|Notes: This is part of the
Spock Fuhq Fest! Run, don't walk, to http://www.kardasi.com/fuh-q-fest-2/index.htm
Special thanks go to T'Aaneli, Jat (Jane) Sapphire, and Islaofhope for beta-ing. All remaining mistakes are mine.
I had title blockage again with this one, so forgive the stupid title.
I once told Harry Kim that 'weird' came with this uniform, that it was what we do as Starfleet officers. The strange and unusual. The fantastic. The incredible.
So I can't say I was entirely surprised to wake up in my quarters to find myself with unwanted company. It wasn't the first time, and I'm sure it wouldn't be the last. Here we go again, I thought, resigning myself to the inevitable.
"Who's there?" My voice was calm, soft, with just the barest edge of exasperation. I don't relish my sleep being disturbed by uninvited midnight guests, regardless of the quickening of my heart and the silent rush of blood in my ears. "Computer, lights."
And there he stood, perfectly straight and unmoving, his steel brown eyes gazing at me, as if he had all the right in the world to invade my space, to invade my ship.
"You don't sound surprised, Captain."
What was I supposed to say? That I was relieved he wasn't Q? Although, come to think of it, Q might be a far sight easier to handle then Braxton. Q is somewhat predictable, to a certain degree, and he generally doesn't wish us harm. A 29th century renegade Starfleet time cop in my quarters who may, or may not, hate me, and who at one point, in some timeline somewhere, tried to blow up my ship, is not. I almost laughed out loud at that moment.
"Well, I can't say I was expecting your company tonight, Braxton. To what do I owe this pleasure? Wait. Don't tell me. You need to recruit me for a very important mission that only I can accomplish, for one reason or another, in which the very existence of life in this universe as we know it hangs in the balance. Right?"
A corner of his mouth quirked up, but his eyes remained as cold as ever. I wondered what it must be like, policing time, to cause such coldness-- and I suddenly remembered Braxton, homeless, on the streets of Los Angeles. I do not envy this man his job.
"You have been chosen for a very special mission, Captain."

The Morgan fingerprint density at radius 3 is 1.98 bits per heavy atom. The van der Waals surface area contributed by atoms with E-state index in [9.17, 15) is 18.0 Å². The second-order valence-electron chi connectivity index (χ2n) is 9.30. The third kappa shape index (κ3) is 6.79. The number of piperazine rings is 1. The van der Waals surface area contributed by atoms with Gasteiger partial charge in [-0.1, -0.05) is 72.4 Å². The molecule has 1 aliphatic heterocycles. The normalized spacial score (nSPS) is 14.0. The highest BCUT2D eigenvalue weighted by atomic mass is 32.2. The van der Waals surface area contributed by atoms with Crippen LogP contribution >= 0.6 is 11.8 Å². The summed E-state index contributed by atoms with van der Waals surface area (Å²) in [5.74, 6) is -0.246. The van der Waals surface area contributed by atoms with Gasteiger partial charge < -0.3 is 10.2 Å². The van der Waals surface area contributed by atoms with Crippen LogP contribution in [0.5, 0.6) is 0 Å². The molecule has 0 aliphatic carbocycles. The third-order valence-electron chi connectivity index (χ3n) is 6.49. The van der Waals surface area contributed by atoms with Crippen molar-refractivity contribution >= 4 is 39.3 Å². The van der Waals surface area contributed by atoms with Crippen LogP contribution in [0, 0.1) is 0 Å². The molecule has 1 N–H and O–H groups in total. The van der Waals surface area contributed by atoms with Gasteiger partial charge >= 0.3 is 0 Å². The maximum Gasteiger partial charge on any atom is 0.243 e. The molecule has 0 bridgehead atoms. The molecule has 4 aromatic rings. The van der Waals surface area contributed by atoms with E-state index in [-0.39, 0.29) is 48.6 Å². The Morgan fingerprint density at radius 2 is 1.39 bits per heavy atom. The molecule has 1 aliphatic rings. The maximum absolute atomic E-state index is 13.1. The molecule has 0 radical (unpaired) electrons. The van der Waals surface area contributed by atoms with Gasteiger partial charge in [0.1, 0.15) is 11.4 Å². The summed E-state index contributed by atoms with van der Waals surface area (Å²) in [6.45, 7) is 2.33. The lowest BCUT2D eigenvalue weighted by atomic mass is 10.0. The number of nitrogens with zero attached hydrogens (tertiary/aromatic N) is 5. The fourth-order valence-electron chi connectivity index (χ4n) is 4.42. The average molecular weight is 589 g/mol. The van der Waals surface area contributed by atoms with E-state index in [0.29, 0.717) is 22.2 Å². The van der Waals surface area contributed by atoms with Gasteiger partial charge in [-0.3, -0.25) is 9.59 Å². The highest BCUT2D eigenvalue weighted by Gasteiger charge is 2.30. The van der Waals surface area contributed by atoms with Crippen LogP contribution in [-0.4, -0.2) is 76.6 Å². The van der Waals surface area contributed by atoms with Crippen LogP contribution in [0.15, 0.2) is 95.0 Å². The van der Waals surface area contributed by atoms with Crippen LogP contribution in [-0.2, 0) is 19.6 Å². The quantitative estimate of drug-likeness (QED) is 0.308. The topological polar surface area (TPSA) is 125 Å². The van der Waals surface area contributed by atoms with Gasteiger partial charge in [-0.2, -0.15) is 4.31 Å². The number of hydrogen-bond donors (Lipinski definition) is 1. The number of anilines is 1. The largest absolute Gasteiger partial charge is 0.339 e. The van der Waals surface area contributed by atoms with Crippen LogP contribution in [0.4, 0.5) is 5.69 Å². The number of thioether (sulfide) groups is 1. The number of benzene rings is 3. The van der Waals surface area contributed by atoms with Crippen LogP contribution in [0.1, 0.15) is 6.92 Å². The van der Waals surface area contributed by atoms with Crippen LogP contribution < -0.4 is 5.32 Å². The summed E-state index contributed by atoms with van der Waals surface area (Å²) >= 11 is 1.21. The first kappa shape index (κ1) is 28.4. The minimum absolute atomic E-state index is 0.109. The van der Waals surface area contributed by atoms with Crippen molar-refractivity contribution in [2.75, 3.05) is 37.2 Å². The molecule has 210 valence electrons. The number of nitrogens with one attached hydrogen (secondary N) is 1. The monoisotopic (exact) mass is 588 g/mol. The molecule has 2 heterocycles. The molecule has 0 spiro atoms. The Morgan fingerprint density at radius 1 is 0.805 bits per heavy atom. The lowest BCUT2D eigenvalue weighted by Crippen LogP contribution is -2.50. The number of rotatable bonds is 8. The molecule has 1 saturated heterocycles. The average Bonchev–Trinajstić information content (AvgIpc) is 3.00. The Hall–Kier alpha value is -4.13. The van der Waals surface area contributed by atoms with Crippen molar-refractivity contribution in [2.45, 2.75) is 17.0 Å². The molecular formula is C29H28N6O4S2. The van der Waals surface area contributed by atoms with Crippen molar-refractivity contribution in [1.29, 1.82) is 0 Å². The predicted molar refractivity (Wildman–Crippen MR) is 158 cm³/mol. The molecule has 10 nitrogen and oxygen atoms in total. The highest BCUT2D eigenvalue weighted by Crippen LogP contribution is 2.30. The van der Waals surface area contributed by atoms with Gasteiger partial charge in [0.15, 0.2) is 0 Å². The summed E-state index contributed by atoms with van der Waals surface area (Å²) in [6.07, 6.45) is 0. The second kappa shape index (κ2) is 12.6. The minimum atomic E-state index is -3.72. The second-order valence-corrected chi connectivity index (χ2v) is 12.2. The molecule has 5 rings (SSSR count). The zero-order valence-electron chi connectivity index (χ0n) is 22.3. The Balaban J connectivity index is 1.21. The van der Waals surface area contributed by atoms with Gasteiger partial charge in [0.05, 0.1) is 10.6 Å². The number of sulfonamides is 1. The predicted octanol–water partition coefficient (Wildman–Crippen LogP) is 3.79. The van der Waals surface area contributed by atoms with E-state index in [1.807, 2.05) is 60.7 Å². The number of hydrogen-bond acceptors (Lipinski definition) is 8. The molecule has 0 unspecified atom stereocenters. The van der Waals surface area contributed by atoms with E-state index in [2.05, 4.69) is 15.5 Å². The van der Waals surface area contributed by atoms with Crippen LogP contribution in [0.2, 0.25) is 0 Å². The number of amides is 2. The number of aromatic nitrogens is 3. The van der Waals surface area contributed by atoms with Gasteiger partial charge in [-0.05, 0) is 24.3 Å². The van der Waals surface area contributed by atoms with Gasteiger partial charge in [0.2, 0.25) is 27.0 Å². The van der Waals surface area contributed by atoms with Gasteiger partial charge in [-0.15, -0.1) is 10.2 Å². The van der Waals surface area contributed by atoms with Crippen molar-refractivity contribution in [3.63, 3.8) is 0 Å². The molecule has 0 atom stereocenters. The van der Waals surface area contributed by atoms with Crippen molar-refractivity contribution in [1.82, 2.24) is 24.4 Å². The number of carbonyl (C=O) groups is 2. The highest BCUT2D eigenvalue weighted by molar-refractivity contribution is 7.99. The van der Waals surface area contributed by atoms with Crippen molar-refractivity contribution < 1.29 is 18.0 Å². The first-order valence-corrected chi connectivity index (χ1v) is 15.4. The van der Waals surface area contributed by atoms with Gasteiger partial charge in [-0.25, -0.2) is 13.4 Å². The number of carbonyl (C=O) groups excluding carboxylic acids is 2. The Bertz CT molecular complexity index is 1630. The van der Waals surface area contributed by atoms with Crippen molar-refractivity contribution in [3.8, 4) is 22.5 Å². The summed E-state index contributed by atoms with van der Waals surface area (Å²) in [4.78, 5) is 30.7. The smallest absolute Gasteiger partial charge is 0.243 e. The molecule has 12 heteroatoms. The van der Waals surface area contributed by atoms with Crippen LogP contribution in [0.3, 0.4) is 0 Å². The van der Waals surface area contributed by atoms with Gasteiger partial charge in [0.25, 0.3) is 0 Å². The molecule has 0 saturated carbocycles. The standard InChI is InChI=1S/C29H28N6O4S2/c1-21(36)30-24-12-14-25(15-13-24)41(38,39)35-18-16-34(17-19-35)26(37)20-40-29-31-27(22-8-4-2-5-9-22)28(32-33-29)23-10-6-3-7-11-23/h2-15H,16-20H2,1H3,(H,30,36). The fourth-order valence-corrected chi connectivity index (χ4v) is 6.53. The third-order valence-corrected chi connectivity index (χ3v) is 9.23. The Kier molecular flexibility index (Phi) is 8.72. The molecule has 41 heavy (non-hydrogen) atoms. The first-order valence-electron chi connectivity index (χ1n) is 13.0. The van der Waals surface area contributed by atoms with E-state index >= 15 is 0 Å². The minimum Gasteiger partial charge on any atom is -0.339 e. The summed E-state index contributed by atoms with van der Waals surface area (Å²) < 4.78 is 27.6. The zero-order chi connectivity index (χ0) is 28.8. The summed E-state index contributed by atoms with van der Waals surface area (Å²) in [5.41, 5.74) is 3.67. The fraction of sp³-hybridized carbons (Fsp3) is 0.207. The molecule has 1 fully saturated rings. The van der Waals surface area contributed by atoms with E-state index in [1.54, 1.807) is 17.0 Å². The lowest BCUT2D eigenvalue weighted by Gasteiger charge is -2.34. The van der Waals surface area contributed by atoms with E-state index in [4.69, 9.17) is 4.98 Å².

"Of course I have." I couldn't help my sarcasm. My diplomatic side is a little worse for wear at three in the morning sans coffee. Especially when I have the beginnings of one very large temporal paradox headache forming just behind my eyes. "Mind if I have some coffee while we discuss my part in saving the universe?" Not waiting for his answer, I left the warmth of my bed and moved to the replicator.
"Would you care for some?" There was no answer, and I wasn't surprised. "Suit yourself, but I insist you sit down. You're making me nervous, glowering in the corner like that."
I watched the thoughts shift behind his eyes, judging me, and he slowly moved to where I was seated in the small office area of my quarters.
"Now, what is it this time? Another stolen ship? A bomb? Where are we going, or should I say, when am I going?"
He gave me a startled look. "What bomb?"
I started to answer, but he cut me off. "Forget it, it's not important. Whatever you experienced, those timelines didn't happen for me so I have to assume they never happened at all." I could see this was going to be a very large headache.
I sighed. "Braxton, either tell me why you're here or kindly get off my ship. Contrary to popular opinion, I do like to get some sleep now and then."
He gave me another one of his measured looks. "How much do you know about the war with the Dominion?"
Now he had my attention. "Not much. Just that they're from the Gamma Quadrant and that the rulers of the Dominion are shape shifters."
"Good. The less you know, the better."
"Why is that?"
"Less chance of timeline pollution that way. You and your crew miss this war entirely, Captain. It starts and ends during your stay in the Delta Quadrant. That's one of the reasons why you've been chosen for this mission. You don't need to know anything about the war; none of the politics of that conflict have anything to do with this mission."
"What makes you think I won't want to get involved while I'm there? I don't know much about the situation, but I do know it's been difficult for the Federation and Starfleet. I just might want to help turn the tide."
His only answer was a rather peeved and annoyed look telling me he knew me better than that. I sighed, "All right, I understand."
"It's time to go." He reached for his commbadge.
"Oh, not so fast. I haven't agreed to anything yet. What exactly am I going to be doing?"